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Our bones naturally degrade as we

age. That’s part of why osteoporosis affects such a wide population of Americans over 50, but it doesn’t have to be a guarantee.

While the condition is rarely diagnosed until a bone break or fracture occurs, we can slow this process and maintain mobility as we age by addressing nutrient deficiencies that expedite bone loss.

Meet the 3 Nutrients Your Bones Need to Thrive


While often touted for its ability to build strong bones, most people don’t know that calcium actually slows the bone loss process, rather than reversing it. 

When calcium deficiencies are addressed, we can expect benefits like accelerated fracture healing and osteoporosis prevention, but deficiencies can be hard to spot on bloodwork. That’s because the body will leach calcium from bones to facilitate heart, muscle, cell, and nerve function first.

Conservative estimates place 42% of Americans below the threshold of recommended daily calcium intake. 


Vitamin D isn’t actually a vitamin! These fat-soluble secosteroids produced by our bodies are hormones that play a pivotal role in wellness. 

Low vitamin D levels are associated with osteoporosis, bone demineralization, arthritis and chronic pain, and increased risk of falls and fractures. Beyond our bones, vitamin D deficiencies have been linked to the development or exacerbation of depression, dementia, muscle atrophy, and more.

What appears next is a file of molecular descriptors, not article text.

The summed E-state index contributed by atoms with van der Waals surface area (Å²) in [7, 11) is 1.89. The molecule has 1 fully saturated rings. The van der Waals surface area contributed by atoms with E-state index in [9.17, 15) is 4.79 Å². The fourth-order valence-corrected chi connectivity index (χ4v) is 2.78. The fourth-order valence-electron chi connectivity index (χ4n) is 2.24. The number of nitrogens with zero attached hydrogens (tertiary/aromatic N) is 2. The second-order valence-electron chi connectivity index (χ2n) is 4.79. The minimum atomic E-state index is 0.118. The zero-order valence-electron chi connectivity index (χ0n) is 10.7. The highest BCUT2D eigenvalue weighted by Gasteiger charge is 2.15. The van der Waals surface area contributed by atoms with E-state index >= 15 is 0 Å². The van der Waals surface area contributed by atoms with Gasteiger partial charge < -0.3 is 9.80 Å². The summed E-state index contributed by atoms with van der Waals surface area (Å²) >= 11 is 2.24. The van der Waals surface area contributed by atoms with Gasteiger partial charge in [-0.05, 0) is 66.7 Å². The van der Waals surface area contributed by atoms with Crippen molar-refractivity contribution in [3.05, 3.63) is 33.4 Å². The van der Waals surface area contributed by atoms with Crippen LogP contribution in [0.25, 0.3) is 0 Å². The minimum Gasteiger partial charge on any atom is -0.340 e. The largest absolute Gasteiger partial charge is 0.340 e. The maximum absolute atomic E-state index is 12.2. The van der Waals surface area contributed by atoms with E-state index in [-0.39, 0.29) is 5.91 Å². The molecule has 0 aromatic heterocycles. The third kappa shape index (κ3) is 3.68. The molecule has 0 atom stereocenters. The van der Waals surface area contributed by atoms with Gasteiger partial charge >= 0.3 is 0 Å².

Yet a staggering 95% of Americans are deficient in vitamin D. 


Our bodies only need small amounts of magnesium, but this mineral is responsible for big things. As a cofactor in over 300 enzymatic processes, from DNA synthesis and energy production to nerve function and muscle health, magnesium affects our whole body. 

Without enough magnesium, we’re at a higher risk for not only bone loss, osteopeniainflammation, and bone and joint pain, but also depression, anxiety, and incident dementia.

Roughly half of the American population isn’t getting enough magnesium from their diets. 

Your bones are more than just scaffolding,

they’re a living, metabolically active organ, constantly breaking down and rebuilding through a process called remodeling.

Ignoring bone health can lead to issues in the remodeling function, resulting in weakened bones and an increased risk of fractures and chronic pain.

And, because bone mass actually peaks at age 30, the earlier you start focusing on bone health, the better off you’ll be in the long run.

The simplest and most cost-effective way to get the nutrient levels your bones and joints need to operate properly is through supplementation, but there are ways to keep your bones strong through lifestyle changes. 

Ready to learn more about what your bones need? Chat with one of our experts today. 

Industry-Leading Bone Support Supplements to Fill Nutritional Gaps

Dr. Neal's Top Three: The Best Options for Bone Support Supplements

$34.99 | 120 Capsules
  • Bioidentical calcium
  • Ethically, sustainably sourced and traceable
  • Properly dosed to prevent excess calcium intake 
  • Minimal heat processing to retain active ingredients
$18.29 | 240 Capsules
  • 2,000 I.U. of highly bioavailable vitamin D3
  • Helps stimulate and regulate absorption of calcium
  • Third-party lab tested for purity and potency
  • Gentle on an empty stomach
$22.99 | 120 Capsules
  • Chelated mineral blend for optimal absorption
  • Slow release capsules for targeted support
  • Formulated with TRAACs amino acids
  • Gentle on an empty stomach

Learn More About Supporting Your Bones


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